The Volcker Rule is a section of the 2010 Dodd-Frank Wall Street Reform and Consumer Protection Act that aims to rein in banks' high-risk, speculative trading. Initiated by former Federal Reserve Chairman Paul Volcker in the wake of the 2007 financial crisis, the main goal of the Volcker Rule regulations was to avoid another taxpayer-funded bailout of Wall Street. Volcker was chairman of the White House Economic Recovery Advisory Board from February 2009 to January 2011.
The Dodd-Frank Act created the Financial Stability Oversight Council to study and make recommendations about how regulators should implement the law. The Volcker Rule was originally conceived as a simple idea to prohibit banks from proprietary trading and investing in hedge funds or private equity funds. However, the rule morphed into a 298-page set of proposed regulations that included hundreds of questions for which regulators sought feedback.
The public is invited to submit comments through Feb. 13, 2012, and the rule is scheduled to go into effect July 21.
This FAQ is part of SearchCompliance.com's IT Compliance FAQ series.
Table of contents:
What is covered under the Volcker Rule, and who implements and enforces it?
The Volcker Rule generally applies to federally insured, deposit-taking banks (as well as institutions that own this type of bank) and credit unions. Smaller banks with less complicated transactions are given less extensive requirements under the proposed regulations because regulators sought to lessen their compliance burden.
Responsibility for implementing the Volcker Rule is shared by the Office of the Comptroller of the Currency at the U.S. Department of the Treasury, the Board of Governors of the Federal Reserve System, the Federal Deposit Insurance Corporation, and the U.S. Securities and Exchange Commission (SEC). Agencies enforce the rule according to the type of financial firm they regulate. For example, the SEC will enforce the rule as it applies to publicly traded firms, and the Office of the Comptroller of the Currency will enforce it as it applies to nationally registered banks.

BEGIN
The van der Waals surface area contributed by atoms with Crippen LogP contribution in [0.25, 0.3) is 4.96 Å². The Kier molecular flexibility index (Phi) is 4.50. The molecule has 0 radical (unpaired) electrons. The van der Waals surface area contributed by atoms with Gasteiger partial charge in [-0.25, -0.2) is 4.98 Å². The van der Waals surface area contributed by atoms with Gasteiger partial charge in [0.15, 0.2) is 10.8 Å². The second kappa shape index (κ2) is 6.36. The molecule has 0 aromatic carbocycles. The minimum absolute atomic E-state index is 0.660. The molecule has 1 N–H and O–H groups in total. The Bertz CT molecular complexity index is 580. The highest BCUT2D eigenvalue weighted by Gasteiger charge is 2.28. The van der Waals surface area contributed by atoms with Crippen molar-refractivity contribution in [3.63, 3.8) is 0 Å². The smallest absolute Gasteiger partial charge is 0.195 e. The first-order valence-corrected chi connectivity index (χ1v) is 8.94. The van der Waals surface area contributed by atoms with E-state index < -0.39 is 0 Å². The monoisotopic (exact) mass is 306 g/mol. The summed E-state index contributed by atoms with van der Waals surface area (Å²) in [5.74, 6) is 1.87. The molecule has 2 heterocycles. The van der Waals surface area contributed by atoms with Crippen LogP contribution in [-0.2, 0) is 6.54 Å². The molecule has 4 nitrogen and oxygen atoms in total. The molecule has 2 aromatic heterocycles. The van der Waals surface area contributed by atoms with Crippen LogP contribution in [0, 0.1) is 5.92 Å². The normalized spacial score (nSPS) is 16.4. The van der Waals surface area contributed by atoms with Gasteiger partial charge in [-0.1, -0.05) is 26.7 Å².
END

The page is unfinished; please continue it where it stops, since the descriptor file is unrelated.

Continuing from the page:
What is so complicated about the Volcker Rule's proposed regulations?
The Volcker Rule's proposed regulations carve out numerous exemptions to general trading and investing prohibitions, and by all accounts, these exemptions are complicated. Market making, underwriting and risk-mitigating hedging would be exempt from the proprietary trading ban, as would some transactions involving government obligations. The ban on investing in hedge funds and private equity funds would not apply to "[o]rganizing and offering a hedge fund or private equity funds under certain conditions, including limiting investments in such funds to a de minimis amount; making risk-mitigating hedging investments; and making investments in certain non-U.S. funds," according to the SEC's proposal.
Distinguishing between prohibited activities and those exempted from the prohibition is expected to be challenging in some cases. In the SEC's proposal, regulations included comments to help banks make the distinction.
What concerns have Volcker Rule critics raised?
From the outset, banks have voiced concerns that the Volcker Rule could impede American financial firms' global competitiveness. Proprietary trading was highly profitable for many banks in the lead-up to the financial crisis. The Volcker Rule would force them to forgo some of these profits and would raise the cost of regulatory compliance, critics said.
On the other side of the debate are consumer advocates, who maintain that the proposed regulations are too weak to be effective. The proposed exemptions to the trading and investment bans create loopholes that banks will exploit, they argue. Americans for Financial Reform, which is made up of more than 250 national, state and local organizations, called the proposal "vague" and questioned whether the trading ban exemptions would render the rule ineffective.